Occupational health risks to employees of waste treatment facilities
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Institute of Hygiene, University of Graz, Graz, Austria
Ann Agric Environ Med. 1997;4(1):143–147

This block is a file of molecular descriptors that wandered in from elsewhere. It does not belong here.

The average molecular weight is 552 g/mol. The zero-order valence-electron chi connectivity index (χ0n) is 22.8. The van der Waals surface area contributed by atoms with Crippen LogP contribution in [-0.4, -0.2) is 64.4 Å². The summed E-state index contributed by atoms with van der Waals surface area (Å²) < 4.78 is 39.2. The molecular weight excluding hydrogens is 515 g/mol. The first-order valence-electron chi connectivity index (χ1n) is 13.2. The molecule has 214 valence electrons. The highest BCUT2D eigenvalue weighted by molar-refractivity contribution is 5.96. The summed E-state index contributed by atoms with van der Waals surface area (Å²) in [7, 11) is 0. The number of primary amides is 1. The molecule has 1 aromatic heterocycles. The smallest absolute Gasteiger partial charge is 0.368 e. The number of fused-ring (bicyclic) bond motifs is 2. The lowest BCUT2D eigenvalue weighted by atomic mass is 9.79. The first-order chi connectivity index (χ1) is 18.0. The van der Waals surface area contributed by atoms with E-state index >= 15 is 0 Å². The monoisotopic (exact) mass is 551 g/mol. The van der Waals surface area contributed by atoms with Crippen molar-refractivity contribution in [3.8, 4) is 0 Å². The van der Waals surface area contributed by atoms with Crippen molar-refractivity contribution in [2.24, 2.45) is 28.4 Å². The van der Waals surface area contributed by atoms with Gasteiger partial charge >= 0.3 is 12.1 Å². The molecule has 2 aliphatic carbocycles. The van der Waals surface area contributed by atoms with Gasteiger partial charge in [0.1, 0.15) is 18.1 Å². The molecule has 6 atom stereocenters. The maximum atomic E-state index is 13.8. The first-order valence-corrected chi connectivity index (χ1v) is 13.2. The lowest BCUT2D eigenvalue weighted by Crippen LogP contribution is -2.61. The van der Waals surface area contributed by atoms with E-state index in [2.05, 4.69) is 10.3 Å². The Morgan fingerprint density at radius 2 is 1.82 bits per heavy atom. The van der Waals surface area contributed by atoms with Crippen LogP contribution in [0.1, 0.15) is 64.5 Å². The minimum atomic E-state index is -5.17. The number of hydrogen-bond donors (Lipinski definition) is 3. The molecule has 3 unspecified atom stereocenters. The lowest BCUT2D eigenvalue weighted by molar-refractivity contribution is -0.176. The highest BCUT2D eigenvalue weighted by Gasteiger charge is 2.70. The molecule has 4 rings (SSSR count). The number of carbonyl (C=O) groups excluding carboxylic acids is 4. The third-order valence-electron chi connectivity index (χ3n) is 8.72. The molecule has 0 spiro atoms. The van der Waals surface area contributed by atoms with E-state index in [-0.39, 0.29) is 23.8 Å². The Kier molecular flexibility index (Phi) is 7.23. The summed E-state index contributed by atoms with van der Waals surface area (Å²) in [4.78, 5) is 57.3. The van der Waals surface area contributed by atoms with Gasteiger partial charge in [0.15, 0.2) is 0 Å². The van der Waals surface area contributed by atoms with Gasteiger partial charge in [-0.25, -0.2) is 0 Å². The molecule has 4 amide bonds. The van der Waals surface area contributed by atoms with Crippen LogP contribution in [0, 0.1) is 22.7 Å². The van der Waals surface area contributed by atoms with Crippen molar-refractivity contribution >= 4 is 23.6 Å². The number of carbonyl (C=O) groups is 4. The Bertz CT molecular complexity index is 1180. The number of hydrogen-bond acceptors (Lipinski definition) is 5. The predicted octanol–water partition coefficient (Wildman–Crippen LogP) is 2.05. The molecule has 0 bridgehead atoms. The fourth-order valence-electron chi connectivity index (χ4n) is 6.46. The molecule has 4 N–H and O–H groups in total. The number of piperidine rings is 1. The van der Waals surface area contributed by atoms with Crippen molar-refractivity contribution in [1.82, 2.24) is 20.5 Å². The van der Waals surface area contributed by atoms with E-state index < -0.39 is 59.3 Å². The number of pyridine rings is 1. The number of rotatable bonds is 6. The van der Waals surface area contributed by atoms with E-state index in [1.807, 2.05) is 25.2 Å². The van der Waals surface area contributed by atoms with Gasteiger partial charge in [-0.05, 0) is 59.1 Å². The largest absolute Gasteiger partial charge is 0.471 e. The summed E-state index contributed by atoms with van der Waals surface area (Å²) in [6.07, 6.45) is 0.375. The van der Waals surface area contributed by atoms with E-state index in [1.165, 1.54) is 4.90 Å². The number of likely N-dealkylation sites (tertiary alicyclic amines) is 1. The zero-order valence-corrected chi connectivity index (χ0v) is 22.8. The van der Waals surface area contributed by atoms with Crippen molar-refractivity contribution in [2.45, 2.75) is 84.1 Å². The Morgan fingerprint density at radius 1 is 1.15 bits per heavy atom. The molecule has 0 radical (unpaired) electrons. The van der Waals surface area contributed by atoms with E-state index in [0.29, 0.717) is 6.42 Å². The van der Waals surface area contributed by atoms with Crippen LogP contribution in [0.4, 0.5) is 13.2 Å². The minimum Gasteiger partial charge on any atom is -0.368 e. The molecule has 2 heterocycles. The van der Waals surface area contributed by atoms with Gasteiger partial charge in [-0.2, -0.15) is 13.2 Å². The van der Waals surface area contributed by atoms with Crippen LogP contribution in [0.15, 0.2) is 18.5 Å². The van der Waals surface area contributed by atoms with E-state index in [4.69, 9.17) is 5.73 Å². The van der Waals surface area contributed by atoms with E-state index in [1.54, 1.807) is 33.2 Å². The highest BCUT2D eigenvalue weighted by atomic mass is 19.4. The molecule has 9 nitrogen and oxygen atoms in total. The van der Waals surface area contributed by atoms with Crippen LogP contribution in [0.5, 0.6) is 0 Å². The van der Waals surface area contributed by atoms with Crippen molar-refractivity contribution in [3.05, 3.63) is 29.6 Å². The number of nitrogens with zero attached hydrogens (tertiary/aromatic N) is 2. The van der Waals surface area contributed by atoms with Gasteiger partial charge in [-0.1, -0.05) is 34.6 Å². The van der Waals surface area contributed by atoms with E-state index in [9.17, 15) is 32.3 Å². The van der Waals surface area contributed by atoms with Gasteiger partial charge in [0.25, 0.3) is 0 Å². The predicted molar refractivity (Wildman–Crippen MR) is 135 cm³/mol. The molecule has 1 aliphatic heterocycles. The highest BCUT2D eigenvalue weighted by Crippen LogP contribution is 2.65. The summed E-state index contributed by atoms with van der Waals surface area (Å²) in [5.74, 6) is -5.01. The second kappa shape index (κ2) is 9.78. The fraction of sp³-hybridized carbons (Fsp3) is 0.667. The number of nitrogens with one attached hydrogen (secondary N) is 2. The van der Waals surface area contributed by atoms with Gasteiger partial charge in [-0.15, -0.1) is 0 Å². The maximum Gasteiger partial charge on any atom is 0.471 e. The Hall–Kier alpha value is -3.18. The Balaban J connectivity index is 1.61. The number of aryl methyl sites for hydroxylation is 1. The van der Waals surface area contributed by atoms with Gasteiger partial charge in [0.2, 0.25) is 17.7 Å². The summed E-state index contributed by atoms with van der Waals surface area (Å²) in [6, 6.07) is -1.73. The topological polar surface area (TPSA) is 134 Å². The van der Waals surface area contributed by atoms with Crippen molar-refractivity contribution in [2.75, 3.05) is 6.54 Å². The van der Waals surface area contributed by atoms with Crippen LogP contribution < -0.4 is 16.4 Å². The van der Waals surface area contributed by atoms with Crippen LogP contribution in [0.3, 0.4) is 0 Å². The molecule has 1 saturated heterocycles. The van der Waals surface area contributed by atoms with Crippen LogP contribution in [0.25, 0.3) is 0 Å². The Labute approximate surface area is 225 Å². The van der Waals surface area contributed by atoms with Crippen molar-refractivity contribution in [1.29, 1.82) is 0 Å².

In recent years, efforts have been made to reduce the volume of residual waste through sorting, recycling and composting. As in many other western countries, facilities designed to recycle materials collected from waste were established in Austria. Employees of such facilities are exposed to increased levels of bioaerosols. A total of 137 employees from 5 different facilities (2 composting facilities and 3 waste sorting plants) underwent medical examination. In addition to spirometry, allergy parameters (total IgE concentration, mold-allergen specific IgE concentration) and parameters of inflammation (C-reactive protein, blood count) were determined. A questionnaire recorded subjective observations and the immunization of the employees. No statistically significant increase of allergic diseases was found. Although IgE levels of employees in sorting facilities were increased, no causality between IgE concentrations and the length of employment in the facility could be established. The incidence of mold allergenspecific IgE was also not significantly higher among employees in waste treatment plants than among members of a control group. Spirometry showed no differences in the lung function, both within the facilities and in comparison with the control group. Obstructive changes of the respiratory organs which can be observed in allergic diseases were not even found among employees who had worked in sorting facilities for several years. Among the workers occurred subjective complaints such as hoarseness (38%), cough (35%), infections of the respiratory organs (23%), diarrhea (18%), disorders in joints and muscles (13%) and conjunctivitis (12%). Immunization of workers was shocking: Only 57% were properly vaccinated against polio, 42% against tetanus and 68% against HAV. The proportion of employees with increased blood sugar levels was conspicuously high. Although this cannot be interpreted as work-related, it should be taken into account when conducting initial medical examinations. In addition to regular medical check-ups, occupational medicine should place special emphasis on the initial medical examination. Routine examinations should determine immunizations, lung function, routine vaccinations, and biochemical parameters in order to prevent disorders in the metabolism (diabetes).